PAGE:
Oracle President Mark Hurd's message about the human capital management (HCM) software market at the vendor's first-ever HCM World conference this week in Las Vegas was
"We want to make sure the market knows Oracle is serious about HCM, serious about HR and serious about leading this space," Hurd said in a keynote speech.
And judging from the executive representation, it wasn’t just talk. Larry Ellison, Oracle's CEO, is scheduled to deliver the conference's closing keynote.
"How many times have Larry Ellison and Mark Hurd presented at the same event other than Oracle OpenWorld? Zero. And we're doing that here," Hurd said.
Oracle's focus on HR mirrors what's happening in organizations, according to research data presented during the event's opening night. When asked to rank 10 challenges in order of importance on Conference Board's 2014 CEO Challenges Study, human capital emerged as the top priority for survey respondents. PricewaterhouseCoopers' 17th Annual CEO Survey revealed that 92% of U.S. CEOs are either considering changing their talent strategies, or are already in the process of doing so. The theme of a presentation by Ed Boswell, a PwC practice leader, was "Our Time Has Come." With more eyes on HR than ever before, Boswell said HR leaders have a once-in-a-career opportunity to exert more influence in their organizations.
Hurd's remarks made it clear that Oracle plans to take advantage of the rising tide. But as Bill Kutik, technology columnist for Human Resource Executive magazine put it in an October 2013 article, today's HCM software market is a "horse race," with Oracle, SAP and Workday battling it out for supremacy. Kutik wrote that each has advantages and disadvantages, and "all three companies are a long way from the finish line."
So how does Hurd envisage Oracle pulling into the lead? His answer was simple.
"We are going to out-engineer our competitors," he said.
Hurd champions Oracle above Workday and SAP in HCM software market
During a press roundtable, Hurd delved more deeply into Oracle's positioning against SAP and Workday.
"SAP, to my knowledge, [has] rewritten none of their applications for the cloud," he said. "We've done the work."
Hurd also cast an unfavorable eye towards SAP's acquisition of SuccessFactors. "We bought Taleo, which was the world leading recruiting company. We've integrated Taleo with Fusion, and we've done a buy-build strategy," he said. SAP has "done a buy strategy of a performance management company that was attempting to get into recruiting.
"I just think we will out-engineer them. We've made better acquisitions than they have, and the collection of our capabilities will lead the market," he continued.
As for Workday, Hurd focused his critiques on the vendor's functionality. For instance, one area where Workday trails, in Hurd's opinion, is social media.
"Social is a big deal to us. We think it's a key differentiator against Workday which we don't believe has social capabilities," he said. "We believe that's a huge miss."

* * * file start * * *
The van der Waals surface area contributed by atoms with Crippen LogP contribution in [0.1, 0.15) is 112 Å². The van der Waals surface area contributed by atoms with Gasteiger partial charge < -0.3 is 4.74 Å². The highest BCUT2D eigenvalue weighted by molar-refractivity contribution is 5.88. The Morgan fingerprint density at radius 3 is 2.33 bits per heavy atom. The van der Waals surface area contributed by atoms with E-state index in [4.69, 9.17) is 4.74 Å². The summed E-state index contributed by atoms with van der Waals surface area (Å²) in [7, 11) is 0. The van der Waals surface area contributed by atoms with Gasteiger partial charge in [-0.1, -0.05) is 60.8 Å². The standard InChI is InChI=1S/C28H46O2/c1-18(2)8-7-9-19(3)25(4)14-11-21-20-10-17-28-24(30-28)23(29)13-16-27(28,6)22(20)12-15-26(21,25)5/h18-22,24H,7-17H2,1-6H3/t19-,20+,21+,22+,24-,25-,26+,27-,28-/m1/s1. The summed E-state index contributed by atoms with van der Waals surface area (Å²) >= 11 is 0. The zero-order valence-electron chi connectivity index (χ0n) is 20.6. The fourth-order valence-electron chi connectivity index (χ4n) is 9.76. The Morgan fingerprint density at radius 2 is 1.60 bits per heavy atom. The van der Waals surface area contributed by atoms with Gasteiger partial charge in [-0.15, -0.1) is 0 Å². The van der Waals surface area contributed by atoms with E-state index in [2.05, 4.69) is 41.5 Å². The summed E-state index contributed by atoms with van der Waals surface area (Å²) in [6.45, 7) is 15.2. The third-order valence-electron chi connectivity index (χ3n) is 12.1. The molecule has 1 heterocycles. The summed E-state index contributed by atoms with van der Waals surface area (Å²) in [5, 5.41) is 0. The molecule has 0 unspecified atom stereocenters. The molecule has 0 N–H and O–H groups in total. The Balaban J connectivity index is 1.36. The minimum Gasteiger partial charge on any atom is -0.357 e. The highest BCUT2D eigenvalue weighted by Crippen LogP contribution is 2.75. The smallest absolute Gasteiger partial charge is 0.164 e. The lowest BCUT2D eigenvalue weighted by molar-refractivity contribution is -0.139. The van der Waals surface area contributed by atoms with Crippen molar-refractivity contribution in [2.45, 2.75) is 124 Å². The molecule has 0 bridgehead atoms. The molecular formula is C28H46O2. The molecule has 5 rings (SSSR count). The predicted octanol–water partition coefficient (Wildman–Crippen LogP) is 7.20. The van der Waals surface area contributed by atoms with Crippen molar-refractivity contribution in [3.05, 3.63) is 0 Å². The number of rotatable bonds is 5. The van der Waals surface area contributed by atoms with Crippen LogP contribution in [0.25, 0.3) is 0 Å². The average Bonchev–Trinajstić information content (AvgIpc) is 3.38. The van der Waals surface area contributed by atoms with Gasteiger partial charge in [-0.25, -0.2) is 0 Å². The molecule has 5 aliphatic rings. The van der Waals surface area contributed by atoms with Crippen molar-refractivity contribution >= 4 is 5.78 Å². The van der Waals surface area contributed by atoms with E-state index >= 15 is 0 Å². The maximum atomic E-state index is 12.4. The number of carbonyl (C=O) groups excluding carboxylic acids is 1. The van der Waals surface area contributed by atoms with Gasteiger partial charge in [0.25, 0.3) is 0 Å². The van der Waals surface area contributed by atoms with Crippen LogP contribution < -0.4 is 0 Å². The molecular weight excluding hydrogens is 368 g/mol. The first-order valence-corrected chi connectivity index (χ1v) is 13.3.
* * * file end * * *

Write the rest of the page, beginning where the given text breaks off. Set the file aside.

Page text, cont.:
While Hurd admitted that Workday was "out a little bit in advance of [Oracle] from a product perspective," he said he feels Oracle has not only caught up to the native Software-as-a-Service (SaaS) vendor, but surpassed it. He brought up the fact that Workday just rolled out a new user interface based on HTML5 instead of Adobe Flash last month, and said the company has had "well-documented" problems with its mobile capabilities.
Hurd also hung his hat on Taleo again in regard to Workday. While Workday's newly developed recruiting module is set to be released later this year, Zachary Thomas, Oracle vice president of HCM cloud strategy, estimated that deep recruiting functionality takes upwards of six years to cultivate.
"I think it's an internal mobility app, I don't think it's a recruiting app," Thomas said of Workday Recruiting. "I think it has absolutely no social capabilities -- there's no social referrals, no social marketing." In Thomas' view, pursuing an acquisition integration strategy in the recruiting area with Taleo was a wise path for Oracle -- to its customers' benefit.
However, Hurd acknowledged Workday's overall positive brand perception. "I think they have had the cool factor," he said. "Listen, we just need to show up and do a better job."
As for Oracle's momentum, Hurd said the company will provide further integration between Taleo and Fusion in coming months, deepening the link between talent and core HR applications. He also pledged his support to PeopleSoft users, saying that although Oracle is "driving very hard on innovation in the cloud," it will not abandon its on-premises customer base.
The latest version of Oracle HCM Cloud was announced during the event. Release 8 features "more than 200 new innovations, including an integrated time and attendance solution, workforce modeling [and] additional global support for payroll and new languages," according to a press release. The version also includes new social sourcing capabilities and enhancements to the user interface.